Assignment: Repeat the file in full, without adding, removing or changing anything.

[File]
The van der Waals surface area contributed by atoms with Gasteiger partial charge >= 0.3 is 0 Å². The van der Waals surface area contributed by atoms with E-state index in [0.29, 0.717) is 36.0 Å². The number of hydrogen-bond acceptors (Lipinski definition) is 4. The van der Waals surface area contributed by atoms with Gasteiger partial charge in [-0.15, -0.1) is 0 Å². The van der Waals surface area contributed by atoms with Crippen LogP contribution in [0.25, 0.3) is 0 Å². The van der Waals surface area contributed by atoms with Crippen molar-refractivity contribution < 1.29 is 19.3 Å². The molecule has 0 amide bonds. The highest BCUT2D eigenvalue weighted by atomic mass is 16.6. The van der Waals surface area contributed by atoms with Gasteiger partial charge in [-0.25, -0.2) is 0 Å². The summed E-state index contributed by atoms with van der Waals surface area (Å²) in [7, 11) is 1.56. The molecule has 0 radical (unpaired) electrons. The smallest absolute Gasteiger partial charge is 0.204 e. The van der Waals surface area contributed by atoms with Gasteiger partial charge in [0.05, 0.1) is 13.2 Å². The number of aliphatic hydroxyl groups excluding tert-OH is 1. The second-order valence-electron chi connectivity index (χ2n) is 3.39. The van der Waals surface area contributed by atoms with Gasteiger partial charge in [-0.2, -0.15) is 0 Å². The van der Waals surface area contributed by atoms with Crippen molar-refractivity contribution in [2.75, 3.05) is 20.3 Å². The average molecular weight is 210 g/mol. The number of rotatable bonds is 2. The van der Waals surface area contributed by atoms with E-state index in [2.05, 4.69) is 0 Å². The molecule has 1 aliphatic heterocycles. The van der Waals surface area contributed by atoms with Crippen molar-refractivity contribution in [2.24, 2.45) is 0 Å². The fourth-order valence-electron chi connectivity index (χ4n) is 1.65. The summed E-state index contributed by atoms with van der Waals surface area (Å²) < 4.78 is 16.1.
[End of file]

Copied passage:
The van der Waals surface area contributed by atoms with Gasteiger partial charge >= 0.3 is 0 Å². The van der Waals surface area contributed by atoms with E-state index in [0.29, 0.717) is 36.0 Å². The number of hydrogen-bond acceptors (Lipinski definition) is 4. The van der Waals surface area contributed by atoms with Gasteiger partial charge in [-0.15, -0.1) is 0 Å². The van der Waals surface area contributed by atoms with Crippen LogP contribution in [0.25, 0.3) is 0 Å². The van der Waals surface area contributed by atoms with Crippen molar-refractivity contribution < 1.29 is 19.3 Å². The molecule has 0 amide bonds. The highest BCUT2D eigenvalue weighted by atomic mass is 16.6. The van der Waals surface area contributed by atoms with Gasteiger partial charge in [-0.25, -0.2) is 0 Å². The summed E-state index contributed by atoms with van der Waals surface area (Å²) in [7, 11) is 1.56. The molecule has 0 radical (unpaired) electrons. The smallest absolute Gasteiger partial charge is 0.204 e. The van der Waals surface area contributed by atoms with Gasteiger partial charge in [0.05, 0.1) is 13.2 Å². The number of aliphatic hydroxyl groups excluding tert-OH is 1. The second-order valence-electron chi connectivity index (χ2n) is 3.39. The van der Waals surface area contributed by atoms with Gasteiger partial charge in [-0.2, -0.15) is 0 Å². The van der Waals surface area contributed by atoms with Crippen molar-refractivity contribution in [2.75, 3.05) is 20.3 Å². The average molecular weight is 210 g/mol. The number of rotatable bonds is 2. The van der Waals surface area contributed by atoms with E-state index in [2.05, 4.69) is 0 Å². The molecule has 1 aliphatic heterocycles. The van der Waals surface area contributed by atoms with Crippen molar-refractivity contribution in [2.24, 2.45) is 0 Å². The fourth-order valence-electron chi connectivity index (χ4n) is 1.65. The summed E-state index contributed by atoms with van der Waals surface area (Å²) < 4.78 is 16.1.